Does Design Matter?
Interface design matters most to the frustrated end user. It often seems to matter least to the designer/creator based on some of the poor stuff out there. Like acting and public speaking, it looks easy when you see someone else doing it, until you yourself have to get up on stage or behind a camera and create that same convincing proof that acting or speaking is easy. It isn't. Nor is instructional design, and more specifically, interface design. Throwing a bunch of text and pictures up in FrontPage or Dreamweaver does not a website make. It's a hard thing to coach someone else on, especially when they don't take the artistic leap of intuitively "getting it".
One of the things that the reading brought out for me was that interface design isn't just about websites, but includes things like what the icons on the desktop do, or for that matter, that it IS a dsktop and not a countertop, or cash register metaphor. SOMEONE had to decide that concept would work and translate easily for people to use. Being of the old school, my first computer experience was with an APPLE IIe and a zillion keystrokes, a half hour to reload the software EVERYTIME you used it,and the not-so lovely green screened letters. I say a prayer of thanks to the genius who thought outside of the box to design WYSIWYG.
As to our reading, I am convinced that Head's book is a classic example of "Don't judge a book by it's cover." I'm kind of surprised that a book on design is typeset doublespaced to look so much like an old term paper. She wouldn't have gotten a second look from me in a bookstore. An academician, specializing in HCI, she wrote this book on a sabbatical researching for Stanford University. She does a good job defining her terms, and breaking down and numbering her points. She gives good examples of what HCI is and the different elements that comprise it. To put it in coffetable talk, it appears that Alison is a techie writing to humanize the geekness of computers.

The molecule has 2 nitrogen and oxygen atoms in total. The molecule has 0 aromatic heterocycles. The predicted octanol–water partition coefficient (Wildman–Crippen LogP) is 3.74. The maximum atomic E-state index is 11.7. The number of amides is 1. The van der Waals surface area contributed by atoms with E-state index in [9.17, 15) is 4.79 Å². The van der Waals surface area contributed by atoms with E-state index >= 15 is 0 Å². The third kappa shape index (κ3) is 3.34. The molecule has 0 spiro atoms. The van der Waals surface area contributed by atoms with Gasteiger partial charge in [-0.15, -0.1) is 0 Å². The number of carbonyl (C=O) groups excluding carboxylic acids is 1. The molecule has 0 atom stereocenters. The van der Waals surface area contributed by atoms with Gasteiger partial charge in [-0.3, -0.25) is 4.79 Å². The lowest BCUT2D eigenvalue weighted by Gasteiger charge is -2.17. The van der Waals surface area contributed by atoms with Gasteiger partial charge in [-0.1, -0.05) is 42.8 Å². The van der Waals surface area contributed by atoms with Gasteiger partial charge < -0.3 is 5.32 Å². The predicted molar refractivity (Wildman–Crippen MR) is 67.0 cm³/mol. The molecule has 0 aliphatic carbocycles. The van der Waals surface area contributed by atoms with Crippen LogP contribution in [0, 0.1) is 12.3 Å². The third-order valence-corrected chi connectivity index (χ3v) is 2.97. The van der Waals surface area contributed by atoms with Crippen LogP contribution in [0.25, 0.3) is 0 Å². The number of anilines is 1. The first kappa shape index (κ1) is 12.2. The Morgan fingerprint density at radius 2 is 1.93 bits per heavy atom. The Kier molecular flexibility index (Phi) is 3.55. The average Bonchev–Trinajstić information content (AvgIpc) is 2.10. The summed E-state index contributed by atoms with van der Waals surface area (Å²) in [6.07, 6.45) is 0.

Theo Mandel is an educator and consultant so he appears to have a more rounded perspective on the process. He talks about concepts like quality of experience, and beats the drum about "knowing thy users, for they are not you." He culls out key points, and lays his book out better, making his a better example of user friendliness. OK, he is publishing with Wiley, vs Hunt's Cyberage--perhaps self published-- book so this may be an editor's function, but it still makes the point.
Richtel's article about Jakob Neilsen, is about an engineer who is teaching and preaching informational functionality on the web. Neilsen's critiques of some websites have influenced their redesign, and have assisted novices in avoiding some of the pitfalls when they heed his advice. He acknowledges that when the user fails in working with a website, it is likely the fault of the designer. He has established some criteria to define usablility standards, putting that which good designers "feel" into verbal terms that a non-intuitive person can begin to comprehend and follow.
I have found it interesting within myself as I have begun this course that I am looking at the design of things more critically. Driving on the hughway yesterday I was comparing the shape of tail lights on the passing cars, realizing that someone made a conscious choice about the squareness, or triangular shape they would have. Some of the lines flow smoothly creating intricate details. I watched a video about a city in the Holy Land in my Sunday School class and looked at the intricacies of design in the columns in the old cities. Design matters greatly to the designer creating the lines in the column and the triangular tail light, but the end user never gives it a thought. You never pay attention to the graphic layout of something until you are involved in graphic design. In surfing the web, I can qualify the experience because I know what I am doing. I can't necessarily explain the how-to or whys to someone else, but I have a heightened awareness of new things as a result of this thinking process. I never expected that to be a side benefit of interface design. I just figured I'd learn to do design the "right" way. Ah the joys of learning....
Link to Capella University